Earlier in the year, there were signs that the general public had picked up the then orthodoxy that what we needed was a contractionary fiscal policy, to the point of not wanting their tax cuts in cash (there was support for diverting them to superannuation).
But it seems that the flipside orthodoxy – that we need deficits in the downside of the economic cycle – has not (or not yet) entrenched itself. A Newspoll published today found that 56% of voters would be concerned about the budget going into deficit next year.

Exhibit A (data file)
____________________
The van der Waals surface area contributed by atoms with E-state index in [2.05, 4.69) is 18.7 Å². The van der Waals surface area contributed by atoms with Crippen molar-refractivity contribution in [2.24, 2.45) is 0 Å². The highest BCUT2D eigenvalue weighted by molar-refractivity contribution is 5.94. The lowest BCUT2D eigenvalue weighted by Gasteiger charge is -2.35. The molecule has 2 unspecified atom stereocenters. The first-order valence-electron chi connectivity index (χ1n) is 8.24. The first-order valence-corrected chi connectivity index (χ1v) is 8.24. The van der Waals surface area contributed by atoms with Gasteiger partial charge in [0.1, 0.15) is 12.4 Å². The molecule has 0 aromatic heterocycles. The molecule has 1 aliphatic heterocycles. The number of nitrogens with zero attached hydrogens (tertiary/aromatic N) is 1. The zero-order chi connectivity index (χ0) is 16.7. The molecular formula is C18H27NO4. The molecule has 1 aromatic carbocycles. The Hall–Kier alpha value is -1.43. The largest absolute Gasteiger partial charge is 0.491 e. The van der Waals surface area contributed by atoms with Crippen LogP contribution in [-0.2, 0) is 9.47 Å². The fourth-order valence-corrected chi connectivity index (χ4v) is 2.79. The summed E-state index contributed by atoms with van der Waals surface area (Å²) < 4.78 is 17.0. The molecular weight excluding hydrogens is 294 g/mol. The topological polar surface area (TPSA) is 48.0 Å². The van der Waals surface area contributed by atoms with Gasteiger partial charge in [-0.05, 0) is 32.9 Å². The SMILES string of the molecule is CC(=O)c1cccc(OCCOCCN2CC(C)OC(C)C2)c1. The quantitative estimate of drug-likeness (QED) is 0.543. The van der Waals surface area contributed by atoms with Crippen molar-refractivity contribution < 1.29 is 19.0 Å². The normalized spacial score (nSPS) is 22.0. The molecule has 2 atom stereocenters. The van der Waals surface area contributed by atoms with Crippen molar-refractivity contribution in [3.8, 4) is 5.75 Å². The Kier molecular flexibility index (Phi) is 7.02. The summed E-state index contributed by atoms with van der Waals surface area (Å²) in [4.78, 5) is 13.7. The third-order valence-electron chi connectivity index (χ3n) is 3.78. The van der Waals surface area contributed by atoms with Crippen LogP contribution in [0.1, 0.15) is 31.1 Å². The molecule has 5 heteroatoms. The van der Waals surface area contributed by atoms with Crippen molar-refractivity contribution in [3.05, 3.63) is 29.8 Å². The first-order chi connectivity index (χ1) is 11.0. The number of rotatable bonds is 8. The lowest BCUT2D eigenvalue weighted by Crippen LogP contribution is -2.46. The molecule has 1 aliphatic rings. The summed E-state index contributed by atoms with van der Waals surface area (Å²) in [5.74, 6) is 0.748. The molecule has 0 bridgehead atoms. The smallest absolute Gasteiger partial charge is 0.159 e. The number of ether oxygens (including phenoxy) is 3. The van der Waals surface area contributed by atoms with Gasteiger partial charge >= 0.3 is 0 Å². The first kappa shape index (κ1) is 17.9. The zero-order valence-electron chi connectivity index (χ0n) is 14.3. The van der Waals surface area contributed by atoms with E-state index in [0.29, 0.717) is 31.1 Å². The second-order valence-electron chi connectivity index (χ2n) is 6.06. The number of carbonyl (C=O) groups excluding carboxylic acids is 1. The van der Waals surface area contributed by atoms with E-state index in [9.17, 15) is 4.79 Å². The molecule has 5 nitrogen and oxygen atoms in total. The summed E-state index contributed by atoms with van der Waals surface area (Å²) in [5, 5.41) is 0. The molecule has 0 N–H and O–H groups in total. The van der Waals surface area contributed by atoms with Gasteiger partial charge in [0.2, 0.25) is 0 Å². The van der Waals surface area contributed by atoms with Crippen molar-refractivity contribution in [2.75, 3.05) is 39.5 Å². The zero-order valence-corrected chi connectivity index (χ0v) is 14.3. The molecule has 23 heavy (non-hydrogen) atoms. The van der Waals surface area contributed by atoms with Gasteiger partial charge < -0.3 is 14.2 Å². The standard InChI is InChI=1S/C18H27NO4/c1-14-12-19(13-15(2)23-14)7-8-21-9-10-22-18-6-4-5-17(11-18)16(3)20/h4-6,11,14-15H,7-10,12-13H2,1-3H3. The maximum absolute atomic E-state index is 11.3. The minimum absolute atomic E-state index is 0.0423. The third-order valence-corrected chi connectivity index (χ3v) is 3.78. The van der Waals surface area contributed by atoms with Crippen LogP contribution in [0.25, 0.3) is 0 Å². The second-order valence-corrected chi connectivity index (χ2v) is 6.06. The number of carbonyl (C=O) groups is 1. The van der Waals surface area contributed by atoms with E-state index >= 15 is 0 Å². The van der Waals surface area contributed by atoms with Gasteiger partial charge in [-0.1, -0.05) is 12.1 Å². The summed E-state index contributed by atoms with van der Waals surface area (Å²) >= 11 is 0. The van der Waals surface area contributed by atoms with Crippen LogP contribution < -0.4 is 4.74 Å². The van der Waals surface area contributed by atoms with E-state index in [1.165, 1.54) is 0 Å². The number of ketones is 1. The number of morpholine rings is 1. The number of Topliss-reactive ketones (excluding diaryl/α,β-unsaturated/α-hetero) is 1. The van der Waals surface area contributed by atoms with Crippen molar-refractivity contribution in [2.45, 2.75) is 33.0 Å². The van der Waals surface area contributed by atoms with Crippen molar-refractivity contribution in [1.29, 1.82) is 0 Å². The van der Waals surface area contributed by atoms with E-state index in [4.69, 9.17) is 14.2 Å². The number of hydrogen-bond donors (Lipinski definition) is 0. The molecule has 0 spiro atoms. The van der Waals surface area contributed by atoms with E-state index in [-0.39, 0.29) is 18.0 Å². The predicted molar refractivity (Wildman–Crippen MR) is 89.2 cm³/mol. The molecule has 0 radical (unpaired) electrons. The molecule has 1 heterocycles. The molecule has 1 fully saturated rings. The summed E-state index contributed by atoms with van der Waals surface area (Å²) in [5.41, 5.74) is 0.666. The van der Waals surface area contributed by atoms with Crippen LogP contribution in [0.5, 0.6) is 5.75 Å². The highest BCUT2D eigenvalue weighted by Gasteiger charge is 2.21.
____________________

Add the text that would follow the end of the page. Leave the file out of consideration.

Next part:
As Club Troppo readers would have predicted, Fred Argy isn’t impressed.
Regardless of the purely economic arguments on this subject (few economists think that temporary deficits are of major concern), I think this is quite a good result. On the assumption that few voters will ever acquire sophisticated economic knowledge or understanding, and that they will use rules-of-thumb instead, an anti-deficit rule of thumb is the one to have.
In other countries with weaker anti-deficit cultures, borrowing is used to finance normal recurrent expenditures and avoid budgetary discipline. Australia is in a much better long-term position than most other countries for having taken its anti-deficit attitudes beyond what economic theory would recommend.